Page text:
Mercedes-Benz has become the first German luxury car maker to introduce a five-year warranty across its entire range – a move certain to put pressure on rivals such as Audi, BMW, Volvo, Jaguar and Land Rover to increase their three-year coverage which is now well below the industry average.
To date, 14 of the Top 15 car brands have introduced five-, six- or seven-year warranties over the past three years.
However, luxury marques have been slow to adopt longer coverage despite pressure from the Australian Competition and Consumer Commission (ACCC) and numerous inquiries into how the automotive industry honours its warranty obligations under Australian Consumer Law (ACL).
The Mercedes-Benz five-year warranty has unlimited kilometre coverage on privately owned cars, SUVs, AMGs, passenger vans and utes.
A 200,000km limit is imposed on any Mercedes cars, passenger vans and SUVs used for commercial purposes (such as hire cars and ride-share vehicles). Vans have a five year/250,000km warranty.
As part of the overhaul, all Mercedes vehicles will now come with free roadside assistance for five years, whether they are used for private or business purposes.
Audi Australia told CarAdvice it has “no plans to move to a five-year warranty, but we are constantly monitoring the market”. A statement from BMW Australia said it has "no plans to change its warranty offering at this point."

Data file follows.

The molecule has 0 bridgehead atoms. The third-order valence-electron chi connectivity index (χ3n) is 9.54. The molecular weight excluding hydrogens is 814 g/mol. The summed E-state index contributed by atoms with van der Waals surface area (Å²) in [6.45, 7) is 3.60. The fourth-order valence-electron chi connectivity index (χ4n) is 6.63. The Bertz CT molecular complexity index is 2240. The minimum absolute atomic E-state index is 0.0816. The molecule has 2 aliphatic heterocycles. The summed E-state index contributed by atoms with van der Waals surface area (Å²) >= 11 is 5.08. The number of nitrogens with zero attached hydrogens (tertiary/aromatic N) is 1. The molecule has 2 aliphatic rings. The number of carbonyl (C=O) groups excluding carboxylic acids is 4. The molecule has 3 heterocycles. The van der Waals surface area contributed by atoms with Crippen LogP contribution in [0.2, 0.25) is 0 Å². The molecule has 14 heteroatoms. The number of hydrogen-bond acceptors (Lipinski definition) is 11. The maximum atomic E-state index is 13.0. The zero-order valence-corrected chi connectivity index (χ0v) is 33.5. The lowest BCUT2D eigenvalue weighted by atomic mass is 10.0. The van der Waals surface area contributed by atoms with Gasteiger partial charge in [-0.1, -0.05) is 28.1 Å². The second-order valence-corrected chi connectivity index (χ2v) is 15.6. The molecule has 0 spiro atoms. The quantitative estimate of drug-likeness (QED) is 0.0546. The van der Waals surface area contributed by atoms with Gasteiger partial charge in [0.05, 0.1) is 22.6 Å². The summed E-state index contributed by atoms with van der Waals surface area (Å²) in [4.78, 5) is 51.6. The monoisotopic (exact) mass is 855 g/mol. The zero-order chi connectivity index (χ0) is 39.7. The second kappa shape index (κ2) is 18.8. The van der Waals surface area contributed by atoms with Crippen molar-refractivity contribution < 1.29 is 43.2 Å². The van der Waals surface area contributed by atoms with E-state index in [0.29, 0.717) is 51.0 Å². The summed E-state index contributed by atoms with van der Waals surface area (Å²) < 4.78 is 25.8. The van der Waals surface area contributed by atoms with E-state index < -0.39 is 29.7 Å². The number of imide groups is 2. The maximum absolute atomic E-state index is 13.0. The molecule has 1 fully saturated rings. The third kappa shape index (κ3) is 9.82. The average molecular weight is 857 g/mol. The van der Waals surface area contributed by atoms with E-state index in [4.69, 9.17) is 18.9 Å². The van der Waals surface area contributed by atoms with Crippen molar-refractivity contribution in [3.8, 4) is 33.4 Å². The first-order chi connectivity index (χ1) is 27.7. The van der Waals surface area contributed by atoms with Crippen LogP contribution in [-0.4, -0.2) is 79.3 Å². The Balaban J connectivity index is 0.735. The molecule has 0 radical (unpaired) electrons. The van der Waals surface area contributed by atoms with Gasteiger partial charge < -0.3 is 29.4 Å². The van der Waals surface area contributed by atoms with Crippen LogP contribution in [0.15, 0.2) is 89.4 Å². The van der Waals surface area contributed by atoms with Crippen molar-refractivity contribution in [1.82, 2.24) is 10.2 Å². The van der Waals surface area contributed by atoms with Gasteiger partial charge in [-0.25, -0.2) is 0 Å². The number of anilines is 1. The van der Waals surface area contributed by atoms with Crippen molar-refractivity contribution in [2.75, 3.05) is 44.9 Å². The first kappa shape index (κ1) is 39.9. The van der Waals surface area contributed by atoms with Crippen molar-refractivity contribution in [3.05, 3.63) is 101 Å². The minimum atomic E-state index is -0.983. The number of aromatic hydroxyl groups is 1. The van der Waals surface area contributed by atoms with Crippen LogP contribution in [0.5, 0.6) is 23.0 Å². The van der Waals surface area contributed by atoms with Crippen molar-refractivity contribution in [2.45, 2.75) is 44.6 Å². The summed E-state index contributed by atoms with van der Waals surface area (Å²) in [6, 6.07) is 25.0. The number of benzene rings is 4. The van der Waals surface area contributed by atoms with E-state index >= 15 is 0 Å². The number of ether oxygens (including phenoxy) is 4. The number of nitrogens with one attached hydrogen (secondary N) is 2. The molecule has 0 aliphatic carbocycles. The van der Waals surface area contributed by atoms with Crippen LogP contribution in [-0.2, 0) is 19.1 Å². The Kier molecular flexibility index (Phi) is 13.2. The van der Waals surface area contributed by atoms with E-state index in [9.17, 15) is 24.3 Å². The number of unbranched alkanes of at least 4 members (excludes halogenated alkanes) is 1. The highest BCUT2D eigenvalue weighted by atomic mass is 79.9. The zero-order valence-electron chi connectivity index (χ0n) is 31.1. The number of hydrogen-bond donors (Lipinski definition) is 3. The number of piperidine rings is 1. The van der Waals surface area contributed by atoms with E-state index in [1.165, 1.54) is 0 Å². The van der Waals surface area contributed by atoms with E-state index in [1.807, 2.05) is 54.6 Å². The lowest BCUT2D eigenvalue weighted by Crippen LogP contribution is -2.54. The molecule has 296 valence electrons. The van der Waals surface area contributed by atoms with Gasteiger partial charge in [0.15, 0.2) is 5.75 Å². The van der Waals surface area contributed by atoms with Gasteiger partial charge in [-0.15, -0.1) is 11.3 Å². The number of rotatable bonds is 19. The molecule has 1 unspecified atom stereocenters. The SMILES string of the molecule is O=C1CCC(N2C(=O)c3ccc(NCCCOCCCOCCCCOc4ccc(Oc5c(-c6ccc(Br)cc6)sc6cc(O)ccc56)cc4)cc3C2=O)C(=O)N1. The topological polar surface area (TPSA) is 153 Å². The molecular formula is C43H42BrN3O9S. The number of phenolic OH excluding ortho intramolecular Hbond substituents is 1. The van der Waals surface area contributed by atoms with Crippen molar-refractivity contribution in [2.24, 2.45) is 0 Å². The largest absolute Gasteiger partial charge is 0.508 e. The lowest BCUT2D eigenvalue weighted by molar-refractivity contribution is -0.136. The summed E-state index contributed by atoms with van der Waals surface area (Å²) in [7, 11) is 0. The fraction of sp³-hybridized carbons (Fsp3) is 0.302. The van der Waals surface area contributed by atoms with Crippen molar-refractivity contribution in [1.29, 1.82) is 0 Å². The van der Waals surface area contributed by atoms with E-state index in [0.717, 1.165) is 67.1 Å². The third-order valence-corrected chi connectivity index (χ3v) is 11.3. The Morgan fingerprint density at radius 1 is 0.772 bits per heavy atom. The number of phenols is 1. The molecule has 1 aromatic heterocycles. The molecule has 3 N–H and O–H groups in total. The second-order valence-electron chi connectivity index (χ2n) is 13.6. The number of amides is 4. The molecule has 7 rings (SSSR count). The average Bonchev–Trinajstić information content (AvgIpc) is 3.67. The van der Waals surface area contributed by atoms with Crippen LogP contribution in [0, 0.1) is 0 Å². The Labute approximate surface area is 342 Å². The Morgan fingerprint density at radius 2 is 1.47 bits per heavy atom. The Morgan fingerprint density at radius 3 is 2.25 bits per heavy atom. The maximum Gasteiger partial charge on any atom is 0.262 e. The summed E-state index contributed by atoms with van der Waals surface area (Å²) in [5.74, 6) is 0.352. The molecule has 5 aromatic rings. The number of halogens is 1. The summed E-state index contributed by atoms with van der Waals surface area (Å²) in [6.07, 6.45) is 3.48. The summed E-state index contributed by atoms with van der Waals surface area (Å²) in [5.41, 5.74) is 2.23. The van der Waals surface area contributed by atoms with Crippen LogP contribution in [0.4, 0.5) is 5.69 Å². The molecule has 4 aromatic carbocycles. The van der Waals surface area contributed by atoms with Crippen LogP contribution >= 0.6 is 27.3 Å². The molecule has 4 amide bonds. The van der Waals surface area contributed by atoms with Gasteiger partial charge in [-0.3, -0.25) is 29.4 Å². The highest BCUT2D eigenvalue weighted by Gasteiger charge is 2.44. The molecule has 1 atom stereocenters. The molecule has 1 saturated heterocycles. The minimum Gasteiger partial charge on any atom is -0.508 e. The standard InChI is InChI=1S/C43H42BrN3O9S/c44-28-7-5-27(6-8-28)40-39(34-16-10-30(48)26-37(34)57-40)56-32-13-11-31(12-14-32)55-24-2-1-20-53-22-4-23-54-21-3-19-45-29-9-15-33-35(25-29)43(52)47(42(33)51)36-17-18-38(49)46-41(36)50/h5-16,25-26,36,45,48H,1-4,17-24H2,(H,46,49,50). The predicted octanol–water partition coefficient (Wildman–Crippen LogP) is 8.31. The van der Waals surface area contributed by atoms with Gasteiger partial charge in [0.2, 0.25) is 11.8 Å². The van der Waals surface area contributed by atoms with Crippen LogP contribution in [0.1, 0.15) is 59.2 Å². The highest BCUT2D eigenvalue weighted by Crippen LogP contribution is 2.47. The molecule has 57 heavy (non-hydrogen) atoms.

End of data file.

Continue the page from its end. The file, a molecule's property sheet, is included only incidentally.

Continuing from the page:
A spokesman for Jaguar and Land Rover vehicles (pictured below) said “we always monitor the competitive environment but have no plans (to introduce five-year warranty) at this time”. Volvo Australia said there are "currently no plans to introduce a five-year warranty" but it is "monitoring local trading conditions".
One translation to all of the above responses by brands yet to offer a five-year warranty, according to an industry insider: "They're all waiting for the first luxury brand to break ranks, now the others will have to follow."
CarAdvice understands Mercedes-Benz Australia will pay for the increased coverage from three to five years out of its local marketing budget (as many other car companies do) because, in this instance, the factory only covers the first two years of warranty globally.
Mercedes-Benz wouldn’t speculate whether or not a longer warranty might lead to an increase in sales, however it is likely to encourage owners to stay within the dealer network for routine maintenance, especially as the company also offers prepaid servicing packages.
The longer coverage also means Mercedes customers may be more inclined to trade-in their cars when their leases are up after three to five years of ownership, while there is still some warranty remaining.
Mercedes dealers were informed of the new five-year warranty earlier this week. Although the increased coverage officially comes into effect from 1 April 2020, Mercedes has automatically backdated it to any vehicle sold or delivered since 1 March 2020.
In a media statement, Mercedes-Benz CEO and managing director, Horst von Sanden, said the five-year warranty would “enhance the customer ownership experience”.
“With a five-year manufacturer’s warranty across our entire cars and vans range, supported by our existing capped price servicing and (pre-paid) service plans, customers can have increased flexibility,” said Mr Von Sanden.
Mercedes-Benz Vans Australia-Pacific managing director Diane Tarr said the five-year warranty would provide “greater certainty for fleets, owner-drivers and private users alike”.
“We understand our commercial customers in particular are looking closely at whole-of-life costs, and that transparency in servicing and running costs is crucial. The new five-year manufacturer’s warranty further solidifies the value proposition in our compelling product line-up,” said Ms Tarr.